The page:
Radiolab: What Does Technology Want?

I was recently turned on to the addictive Radiolab podcast by a friend; I ended up listening to 6 episodes in a row.

The episode titled “What Does Technology Want?” features guest Kevin Kelly talking about the idea that maybe technology has some intrinsic guiding force that pushes it in a certain direction, similar to how a tree grows toward sunlight.

It seems like a more common perspective on technology is that it’s guided by what people want from it. People wanted to be able to communicate over long distances, so we invented the telegraph. People wanted to haul things, so we invented steam engines.

Instead, the podcast presents the perspective that ideas are bound to occur to someone given the right conditions. The example of the light bulb is used: the concept of the light bulb was apparently conceived separately by several people, all around the same time.

This is a really cool way to think about innovation — as long as you don’t get caught up on the idea that maybe creativity isn’t so much creative, as inevitable; I don’t — and I think I can pick out some examples of it.

In the past 5 to 8 years (ballpark), there has been major growth in mobile computing, carried on the back of semiconductor manufacturing advances and growing data networks. This has led to huge amounts of people getting directions while driving, sending emails from restaurants, and playing scrabble in bed (this guyyy).

In parallel to this proliferation of portable computers, major progress was being made in the field of position, navigation, and timing. Specifically, the Global Positioning System (GPS). Some really smart people worked really hard to solve a surprisingly difficult problem: providing an accurate location of anything, anywhere in the world.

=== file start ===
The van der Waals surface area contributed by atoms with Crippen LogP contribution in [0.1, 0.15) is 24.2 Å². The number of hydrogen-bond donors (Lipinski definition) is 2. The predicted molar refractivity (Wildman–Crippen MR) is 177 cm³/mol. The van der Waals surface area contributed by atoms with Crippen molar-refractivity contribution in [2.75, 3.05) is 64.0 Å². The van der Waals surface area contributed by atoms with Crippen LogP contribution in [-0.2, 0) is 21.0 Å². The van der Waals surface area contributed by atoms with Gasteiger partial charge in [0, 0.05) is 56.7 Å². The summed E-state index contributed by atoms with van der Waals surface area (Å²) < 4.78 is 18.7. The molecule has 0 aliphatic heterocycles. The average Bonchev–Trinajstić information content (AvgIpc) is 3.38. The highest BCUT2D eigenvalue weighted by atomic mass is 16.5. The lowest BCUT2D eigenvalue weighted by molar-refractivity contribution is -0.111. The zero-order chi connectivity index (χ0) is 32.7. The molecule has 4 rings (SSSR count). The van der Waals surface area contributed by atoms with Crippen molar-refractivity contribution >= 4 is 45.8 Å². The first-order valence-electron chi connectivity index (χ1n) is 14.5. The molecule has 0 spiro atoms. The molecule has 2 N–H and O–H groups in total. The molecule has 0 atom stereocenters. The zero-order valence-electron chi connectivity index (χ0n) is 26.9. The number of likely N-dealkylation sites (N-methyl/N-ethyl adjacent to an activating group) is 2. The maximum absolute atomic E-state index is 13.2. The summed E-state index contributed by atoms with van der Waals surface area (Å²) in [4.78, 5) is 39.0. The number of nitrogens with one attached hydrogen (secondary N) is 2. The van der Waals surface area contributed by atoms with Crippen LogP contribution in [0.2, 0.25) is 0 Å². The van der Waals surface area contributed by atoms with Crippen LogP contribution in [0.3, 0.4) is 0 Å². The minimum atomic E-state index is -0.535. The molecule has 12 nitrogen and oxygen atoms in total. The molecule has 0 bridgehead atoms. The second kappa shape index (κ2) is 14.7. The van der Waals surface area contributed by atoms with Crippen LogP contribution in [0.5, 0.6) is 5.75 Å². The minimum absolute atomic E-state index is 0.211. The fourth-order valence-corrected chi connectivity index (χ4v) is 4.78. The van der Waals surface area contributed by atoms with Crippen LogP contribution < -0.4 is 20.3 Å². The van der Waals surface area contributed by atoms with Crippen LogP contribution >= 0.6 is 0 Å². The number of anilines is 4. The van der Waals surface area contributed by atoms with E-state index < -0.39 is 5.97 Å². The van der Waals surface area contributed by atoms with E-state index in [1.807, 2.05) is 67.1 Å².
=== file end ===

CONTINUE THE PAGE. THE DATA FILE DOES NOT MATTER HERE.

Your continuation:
So now we have people traveling all over the place with internet connected phones. And we have a network of satellites in orbit allowing those phones to figure out exactly where they are. I can see a pretty reasonable argument that it was only a matter of time before the idea of location aware services began to occur to (probably many) people.

When I think of foursquare (which I just joined), it seems like an almost obvious idea. Where is a good place to go out tonight? Trending locations. Even better, check-in based specials. Super cool.

Perhaps another example is internet search. As the internet started to snowball, it got to the point where there was way more content than any person could keep track of. Again, it’s not unreasonable to think the it “just made sense” to come up with some way to find specific things. It’s a logical next step. Pepper in a bit of algorithms, courtesy of math and computer science, and soon you’ve got everyone’s favorite ubercompany, Google.

So considering this perspective, can we get some insight on what’s next on technology’s agenda?¬†There are certainly plenty of entrepreneurs trying to come up with the next big thing, but from what perspective are they searching?

I don’t want to tip my hand, but if I ever decide a new idea is strong enough to fully commit to, it’s almost certain that I will have been led to it by things I’ve previously done.